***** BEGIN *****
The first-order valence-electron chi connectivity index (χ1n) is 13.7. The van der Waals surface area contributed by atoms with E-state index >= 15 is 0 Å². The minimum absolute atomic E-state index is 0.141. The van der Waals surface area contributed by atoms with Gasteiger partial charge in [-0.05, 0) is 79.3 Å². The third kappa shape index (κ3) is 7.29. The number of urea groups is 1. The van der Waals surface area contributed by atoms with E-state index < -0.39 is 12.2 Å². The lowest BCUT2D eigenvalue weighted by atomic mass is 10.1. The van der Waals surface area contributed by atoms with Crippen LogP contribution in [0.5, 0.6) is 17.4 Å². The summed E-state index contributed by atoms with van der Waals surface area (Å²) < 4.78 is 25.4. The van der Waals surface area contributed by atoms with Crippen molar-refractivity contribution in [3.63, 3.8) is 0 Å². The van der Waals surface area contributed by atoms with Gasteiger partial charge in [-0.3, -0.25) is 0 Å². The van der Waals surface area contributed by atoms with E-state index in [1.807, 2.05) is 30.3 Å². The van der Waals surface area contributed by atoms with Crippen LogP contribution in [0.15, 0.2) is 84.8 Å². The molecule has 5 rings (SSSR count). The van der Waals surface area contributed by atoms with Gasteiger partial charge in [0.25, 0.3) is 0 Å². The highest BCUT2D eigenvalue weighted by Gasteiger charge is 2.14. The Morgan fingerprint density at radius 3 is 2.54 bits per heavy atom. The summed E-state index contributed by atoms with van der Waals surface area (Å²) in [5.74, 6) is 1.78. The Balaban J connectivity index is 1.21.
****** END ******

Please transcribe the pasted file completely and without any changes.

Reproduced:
The first-order valence-electron chi connectivity index (χ1n) is 13.7. The van der Waals surface area contributed by atoms with E-state index >= 15 is 0 Å². The minimum absolute atomic E-state index is 0.141. The van der Waals surface area contributed by atoms with Gasteiger partial charge in [-0.05, 0) is 79.3 Å². The third kappa shape index (κ3) is 7.29. The number of urea groups is 1. The van der Waals surface area contributed by atoms with E-state index < -0.39 is 12.2 Å². The lowest BCUT2D eigenvalue weighted by atomic mass is 10.1. The van der Waals surface area contributed by atoms with Crippen LogP contribution in [0.5, 0.6) is 17.4 Å². The summed E-state index contributed by atoms with van der Waals surface area (Å²) < 4.78 is 25.4. The van der Waals surface area contributed by atoms with Crippen molar-refractivity contribution in [3.63, 3.8) is 0 Å². The van der Waals surface area contributed by atoms with Gasteiger partial charge in [-0.3, -0.25) is 0 Å². The van der Waals surface area contributed by atoms with E-state index in [1.807, 2.05) is 30.3 Å². The van der Waals surface area contributed by atoms with Crippen LogP contribution in [0.15, 0.2) is 84.8 Å². The molecule has 5 rings (SSSR count). The van der Waals surface area contributed by atoms with Gasteiger partial charge in [0.25, 0.3) is 0 Å². The highest BCUT2D eigenvalue weighted by Gasteiger charge is 2.14. The Morgan fingerprint density at radius 3 is 2.54 bits per heavy atom. The summed E-state index contributed by atoms with van der Waals surface area (Å²) in [5.74, 6) is 1.78. The Balaban J connectivity index is 1.21.